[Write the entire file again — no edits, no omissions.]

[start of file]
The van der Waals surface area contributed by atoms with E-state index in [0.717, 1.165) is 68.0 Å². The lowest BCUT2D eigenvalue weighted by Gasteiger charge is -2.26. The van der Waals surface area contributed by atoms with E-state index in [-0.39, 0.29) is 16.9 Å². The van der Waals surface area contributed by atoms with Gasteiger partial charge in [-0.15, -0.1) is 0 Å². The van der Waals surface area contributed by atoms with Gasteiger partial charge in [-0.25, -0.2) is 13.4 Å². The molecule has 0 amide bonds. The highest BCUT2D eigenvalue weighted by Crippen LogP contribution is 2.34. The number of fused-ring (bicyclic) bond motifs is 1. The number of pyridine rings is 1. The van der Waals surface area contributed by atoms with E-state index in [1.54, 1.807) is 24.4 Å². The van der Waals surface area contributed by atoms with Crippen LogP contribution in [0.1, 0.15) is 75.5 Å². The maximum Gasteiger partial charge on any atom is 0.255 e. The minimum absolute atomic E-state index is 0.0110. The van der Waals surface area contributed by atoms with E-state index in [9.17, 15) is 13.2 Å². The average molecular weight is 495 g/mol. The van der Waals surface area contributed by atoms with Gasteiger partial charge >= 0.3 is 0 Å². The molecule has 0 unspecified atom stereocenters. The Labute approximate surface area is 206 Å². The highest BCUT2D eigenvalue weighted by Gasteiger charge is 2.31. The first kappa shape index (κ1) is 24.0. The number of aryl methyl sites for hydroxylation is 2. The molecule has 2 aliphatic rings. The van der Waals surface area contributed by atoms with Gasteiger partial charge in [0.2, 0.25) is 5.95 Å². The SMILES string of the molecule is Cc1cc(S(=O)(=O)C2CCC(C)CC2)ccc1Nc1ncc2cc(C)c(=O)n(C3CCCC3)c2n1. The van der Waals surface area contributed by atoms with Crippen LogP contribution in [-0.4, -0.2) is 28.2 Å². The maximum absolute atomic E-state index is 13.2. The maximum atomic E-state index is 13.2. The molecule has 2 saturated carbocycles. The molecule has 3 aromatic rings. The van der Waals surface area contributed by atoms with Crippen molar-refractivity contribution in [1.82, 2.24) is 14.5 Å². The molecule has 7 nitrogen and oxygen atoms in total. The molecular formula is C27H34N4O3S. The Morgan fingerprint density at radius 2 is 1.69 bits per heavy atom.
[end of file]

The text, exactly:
The van der Waals surface area contributed by atoms with E-state index in [0.717, 1.165) is 68.0 Å². The lowest BCUT2D eigenvalue weighted by Gasteiger charge is -2.26. The van der Waals surface area contributed by atoms with E-state index in [-0.39, 0.29) is 16.9 Å². The van der Waals surface area contributed by atoms with Gasteiger partial charge in [-0.15, -0.1) is 0 Å². The van der Waals surface area contributed by atoms with Gasteiger partial charge in [-0.25, -0.2) is 13.4 Å². The molecule has 0 amide bonds. The highest BCUT2D eigenvalue weighted by Crippen LogP contribution is 2.34. The number of fused-ring (bicyclic) bond motifs is 1. The number of pyridine rings is 1. The van der Waals surface area contributed by atoms with E-state index in [1.54, 1.807) is 24.4 Å². The van der Waals surface area contributed by atoms with Crippen LogP contribution in [0.1, 0.15) is 75.5 Å². The maximum Gasteiger partial charge on any atom is 0.255 e. The minimum absolute atomic E-state index is 0.0110. The van der Waals surface area contributed by atoms with E-state index in [9.17, 15) is 13.2 Å². The average molecular weight is 495 g/mol. The van der Waals surface area contributed by atoms with Gasteiger partial charge >= 0.3 is 0 Å². The molecule has 0 unspecified atom stereocenters. The Labute approximate surface area is 206 Å². The highest BCUT2D eigenvalue weighted by Gasteiger charge is 2.31. The first kappa shape index (κ1) is 24.0. The number of aryl methyl sites for hydroxylation is 2. The molecule has 2 aliphatic rings. The van der Waals surface area contributed by atoms with Gasteiger partial charge in [0.2, 0.25) is 5.95 Å². The SMILES string of the molecule is Cc1cc(S(=O)(=O)C2CCC(C)CC2)ccc1Nc1ncc2cc(C)c(=O)n(C3CCCC3)c2n1. The van der Waals surface area contributed by atoms with Crippen LogP contribution in [-0.4, -0.2) is 28.2 Å². The maximum absolute atomic E-state index is 13.2. The maximum atomic E-state index is 13.2. The molecule has 2 saturated carbocycles. The molecule has 3 aromatic rings. The van der Waals surface area contributed by atoms with Crippen molar-refractivity contribution in [1.82, 2.24) is 14.5 Å². The molecule has 7 nitrogen and oxygen atoms in total. The molecular formula is C27H34N4O3S. The Morgan fingerprint density at radius 2 is 1.69 bits per heavy atom.